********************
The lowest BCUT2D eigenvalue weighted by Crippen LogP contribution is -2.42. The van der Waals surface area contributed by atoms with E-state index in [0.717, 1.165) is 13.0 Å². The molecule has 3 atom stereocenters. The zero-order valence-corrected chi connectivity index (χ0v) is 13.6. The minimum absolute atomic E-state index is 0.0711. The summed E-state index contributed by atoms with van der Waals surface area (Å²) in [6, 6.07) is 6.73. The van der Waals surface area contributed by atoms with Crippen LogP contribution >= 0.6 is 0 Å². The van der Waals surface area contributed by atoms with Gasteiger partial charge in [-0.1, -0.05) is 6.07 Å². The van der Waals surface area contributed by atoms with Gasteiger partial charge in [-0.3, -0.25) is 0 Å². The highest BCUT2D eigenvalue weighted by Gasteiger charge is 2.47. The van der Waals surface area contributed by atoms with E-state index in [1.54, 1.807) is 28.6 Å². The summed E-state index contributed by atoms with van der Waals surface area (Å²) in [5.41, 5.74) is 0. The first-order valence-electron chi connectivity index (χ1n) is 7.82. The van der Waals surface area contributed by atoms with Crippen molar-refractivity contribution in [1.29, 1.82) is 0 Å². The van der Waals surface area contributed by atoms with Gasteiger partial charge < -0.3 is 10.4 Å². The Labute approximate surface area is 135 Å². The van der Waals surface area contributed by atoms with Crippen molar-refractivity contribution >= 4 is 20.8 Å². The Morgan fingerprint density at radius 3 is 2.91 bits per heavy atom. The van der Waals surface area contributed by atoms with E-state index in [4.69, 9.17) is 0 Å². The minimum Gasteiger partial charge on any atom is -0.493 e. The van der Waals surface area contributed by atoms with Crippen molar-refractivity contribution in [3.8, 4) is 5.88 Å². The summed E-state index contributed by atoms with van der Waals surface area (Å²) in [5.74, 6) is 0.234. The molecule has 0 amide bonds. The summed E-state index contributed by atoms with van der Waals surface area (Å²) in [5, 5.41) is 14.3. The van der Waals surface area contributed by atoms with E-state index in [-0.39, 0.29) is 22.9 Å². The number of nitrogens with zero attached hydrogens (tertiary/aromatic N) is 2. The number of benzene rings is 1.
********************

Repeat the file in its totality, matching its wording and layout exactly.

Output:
The lowest BCUT2D eigenvalue weighted by Crippen LogP contribution is -2.42. The van der Waals surface area contributed by atoms with E-state index in [0.717, 1.165) is 13.0 Å². The molecule has 3 atom stereocenters. The zero-order valence-corrected chi connectivity index (χ0v) is 13.6. The minimum absolute atomic E-state index is 0.0711. The summed E-state index contributed by atoms with van der Waals surface area (Å²) in [6, 6.07) is 6.73. The van der Waals surface area contributed by atoms with Crippen LogP contribution >= 0.6 is 0 Å². The van der Waals surface area contributed by atoms with Gasteiger partial charge in [-0.1, -0.05) is 6.07 Å². The van der Waals surface area contributed by atoms with Gasteiger partial charge in [-0.3, -0.25) is 0 Å². The highest BCUT2D eigenvalue weighted by Gasteiger charge is 2.47. The van der Waals surface area contributed by atoms with E-state index in [1.54, 1.807) is 28.6 Å². The summed E-state index contributed by atoms with van der Waals surface area (Å²) in [5.41, 5.74) is 0. The first-order valence-electron chi connectivity index (χ1n) is 7.82. The van der Waals surface area contributed by atoms with Crippen molar-refractivity contribution in [1.29, 1.82) is 0 Å². The van der Waals surface area contributed by atoms with Gasteiger partial charge < -0.3 is 10.4 Å². The Labute approximate surface area is 135 Å². The van der Waals surface area contributed by atoms with Crippen molar-refractivity contribution >= 4 is 20.8 Å². The Morgan fingerprint density at radius 3 is 2.91 bits per heavy atom. The van der Waals surface area contributed by atoms with E-state index in [4.69, 9.17) is 0 Å². The minimum Gasteiger partial charge on any atom is -0.493 e. The van der Waals surface area contributed by atoms with Crippen molar-refractivity contribution in [3.8, 4) is 5.88 Å². The summed E-state index contributed by atoms with van der Waals surface area (Å²) in [5.74, 6) is 0.234. The molecule has 0 amide bonds. The summed E-state index contributed by atoms with van der Waals surface area (Å²) in [5, 5.41) is 14.3. The van der Waals surface area contributed by atoms with E-state index in [-0.39, 0.29) is 22.9 Å². The number of nitrogens with zero attached hydrogens (tertiary/aromatic N) is 2. The number of benzene rings is 1.